Attributions to Success and Failure in English Language Learning: A Comparative Study of Urban and Rural Undergraduates in Malaysia

  •  Peter Gobel    
  •  Siew Ming Thang    
  •  Gurnam Kaur Sidhu    
  •  Sok Imm Oon    
  •  Yuen Fook Chan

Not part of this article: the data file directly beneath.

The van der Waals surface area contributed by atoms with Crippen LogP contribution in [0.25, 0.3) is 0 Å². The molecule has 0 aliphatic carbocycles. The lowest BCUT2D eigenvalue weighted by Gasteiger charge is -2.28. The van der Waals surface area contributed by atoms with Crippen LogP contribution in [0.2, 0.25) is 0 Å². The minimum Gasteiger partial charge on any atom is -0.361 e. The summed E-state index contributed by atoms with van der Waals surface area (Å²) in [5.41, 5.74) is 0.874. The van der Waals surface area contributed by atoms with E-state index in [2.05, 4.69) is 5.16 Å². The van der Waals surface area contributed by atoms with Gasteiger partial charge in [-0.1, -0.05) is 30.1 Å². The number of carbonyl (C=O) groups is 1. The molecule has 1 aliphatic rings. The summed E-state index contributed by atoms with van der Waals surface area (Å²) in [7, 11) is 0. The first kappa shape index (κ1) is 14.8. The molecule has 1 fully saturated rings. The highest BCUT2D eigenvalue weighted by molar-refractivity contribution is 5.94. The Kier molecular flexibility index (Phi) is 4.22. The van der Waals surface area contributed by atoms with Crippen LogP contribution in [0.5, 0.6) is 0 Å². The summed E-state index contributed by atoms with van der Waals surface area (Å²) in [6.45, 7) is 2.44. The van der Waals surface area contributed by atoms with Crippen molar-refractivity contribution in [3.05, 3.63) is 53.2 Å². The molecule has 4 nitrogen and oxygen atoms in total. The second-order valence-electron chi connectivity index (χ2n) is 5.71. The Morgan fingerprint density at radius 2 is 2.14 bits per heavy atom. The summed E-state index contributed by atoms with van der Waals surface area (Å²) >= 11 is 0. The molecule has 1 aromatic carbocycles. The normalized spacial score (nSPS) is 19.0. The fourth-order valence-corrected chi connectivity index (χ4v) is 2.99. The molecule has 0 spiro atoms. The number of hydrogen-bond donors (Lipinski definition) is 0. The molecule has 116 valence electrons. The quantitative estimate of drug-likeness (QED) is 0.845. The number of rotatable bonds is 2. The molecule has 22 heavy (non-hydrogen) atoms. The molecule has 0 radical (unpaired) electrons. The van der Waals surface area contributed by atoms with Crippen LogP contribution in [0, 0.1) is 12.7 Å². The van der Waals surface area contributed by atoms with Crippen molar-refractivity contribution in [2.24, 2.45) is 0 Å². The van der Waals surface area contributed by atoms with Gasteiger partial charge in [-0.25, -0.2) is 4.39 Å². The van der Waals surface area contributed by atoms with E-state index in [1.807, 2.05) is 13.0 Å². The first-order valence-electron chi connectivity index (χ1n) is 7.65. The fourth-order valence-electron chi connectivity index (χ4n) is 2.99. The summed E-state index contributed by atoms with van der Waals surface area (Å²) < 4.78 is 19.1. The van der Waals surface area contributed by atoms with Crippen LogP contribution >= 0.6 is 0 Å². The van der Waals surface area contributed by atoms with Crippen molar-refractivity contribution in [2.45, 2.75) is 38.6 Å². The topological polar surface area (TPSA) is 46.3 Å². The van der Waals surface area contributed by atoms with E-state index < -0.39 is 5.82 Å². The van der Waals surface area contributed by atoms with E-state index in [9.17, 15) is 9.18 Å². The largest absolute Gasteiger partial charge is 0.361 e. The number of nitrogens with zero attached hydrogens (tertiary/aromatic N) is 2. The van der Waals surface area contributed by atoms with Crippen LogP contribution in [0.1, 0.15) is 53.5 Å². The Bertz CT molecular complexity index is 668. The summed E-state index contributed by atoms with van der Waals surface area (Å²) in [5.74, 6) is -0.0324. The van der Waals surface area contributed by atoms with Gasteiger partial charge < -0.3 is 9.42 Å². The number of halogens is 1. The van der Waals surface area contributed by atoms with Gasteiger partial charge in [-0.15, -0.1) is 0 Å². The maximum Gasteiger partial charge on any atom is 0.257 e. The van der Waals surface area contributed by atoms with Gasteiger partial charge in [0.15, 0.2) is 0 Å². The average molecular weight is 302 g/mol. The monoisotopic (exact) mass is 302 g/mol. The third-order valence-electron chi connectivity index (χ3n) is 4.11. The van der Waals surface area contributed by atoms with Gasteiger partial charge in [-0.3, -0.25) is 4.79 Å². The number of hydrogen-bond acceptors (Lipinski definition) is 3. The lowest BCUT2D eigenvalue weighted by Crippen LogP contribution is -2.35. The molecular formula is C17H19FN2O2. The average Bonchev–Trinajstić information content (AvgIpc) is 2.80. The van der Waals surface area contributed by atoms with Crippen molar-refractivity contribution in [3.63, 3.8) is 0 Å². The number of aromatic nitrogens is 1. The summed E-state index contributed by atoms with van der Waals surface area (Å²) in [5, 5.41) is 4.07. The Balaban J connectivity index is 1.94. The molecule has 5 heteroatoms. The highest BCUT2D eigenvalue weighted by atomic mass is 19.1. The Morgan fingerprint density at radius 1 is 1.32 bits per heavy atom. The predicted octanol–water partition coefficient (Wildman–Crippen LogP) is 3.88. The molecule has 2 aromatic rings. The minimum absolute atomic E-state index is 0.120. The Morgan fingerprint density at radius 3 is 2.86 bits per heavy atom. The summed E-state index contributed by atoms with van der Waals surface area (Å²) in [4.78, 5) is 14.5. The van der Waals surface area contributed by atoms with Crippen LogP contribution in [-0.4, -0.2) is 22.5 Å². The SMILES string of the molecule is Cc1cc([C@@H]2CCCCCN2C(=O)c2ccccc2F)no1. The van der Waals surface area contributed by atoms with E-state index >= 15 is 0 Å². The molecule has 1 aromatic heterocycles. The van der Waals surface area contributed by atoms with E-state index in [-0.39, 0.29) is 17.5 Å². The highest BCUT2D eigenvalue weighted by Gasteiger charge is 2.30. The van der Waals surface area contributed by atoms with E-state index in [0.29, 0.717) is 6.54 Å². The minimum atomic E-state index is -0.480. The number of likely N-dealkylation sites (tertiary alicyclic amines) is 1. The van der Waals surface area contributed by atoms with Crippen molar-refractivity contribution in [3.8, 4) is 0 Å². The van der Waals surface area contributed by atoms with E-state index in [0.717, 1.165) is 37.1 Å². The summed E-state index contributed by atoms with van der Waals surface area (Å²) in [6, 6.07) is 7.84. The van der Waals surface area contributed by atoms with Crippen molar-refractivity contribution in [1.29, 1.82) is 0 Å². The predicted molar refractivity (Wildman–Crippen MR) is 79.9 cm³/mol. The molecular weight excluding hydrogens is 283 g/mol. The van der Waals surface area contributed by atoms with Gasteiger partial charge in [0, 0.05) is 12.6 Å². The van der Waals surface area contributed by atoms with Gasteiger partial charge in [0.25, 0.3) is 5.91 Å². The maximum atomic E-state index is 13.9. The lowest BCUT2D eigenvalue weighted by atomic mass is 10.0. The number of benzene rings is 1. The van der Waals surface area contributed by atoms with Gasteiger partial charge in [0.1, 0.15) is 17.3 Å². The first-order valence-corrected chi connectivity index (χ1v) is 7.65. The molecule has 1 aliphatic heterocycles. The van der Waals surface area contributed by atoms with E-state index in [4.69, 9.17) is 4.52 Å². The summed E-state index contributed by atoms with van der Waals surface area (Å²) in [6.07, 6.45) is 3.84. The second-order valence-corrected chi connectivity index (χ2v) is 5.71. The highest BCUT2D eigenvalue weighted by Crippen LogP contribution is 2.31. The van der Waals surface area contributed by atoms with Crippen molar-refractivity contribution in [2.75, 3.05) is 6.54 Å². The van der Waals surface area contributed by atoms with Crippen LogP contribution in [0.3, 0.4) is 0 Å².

This paper presents a descriptive study of Malaysian urban and rural students’ attributions for success and failure in learning English as a second language. Data was collected using the Attribution to Success and Failure Questionnaires (ASQ & AFQ), based on previous research conducted by Vispoel and Austin (1995). The findings indicated that urban and rural students held different attribution ratings for the success and failure for learning English as a second language with the urban group being more willing to attribute success to their own ability, effort, and study skills than the rural group. Based on this data, we can hypothesize that the urban group are much more study-wise and confident as they have a greater belief in their own ability to take control of their successes in the language classroom.

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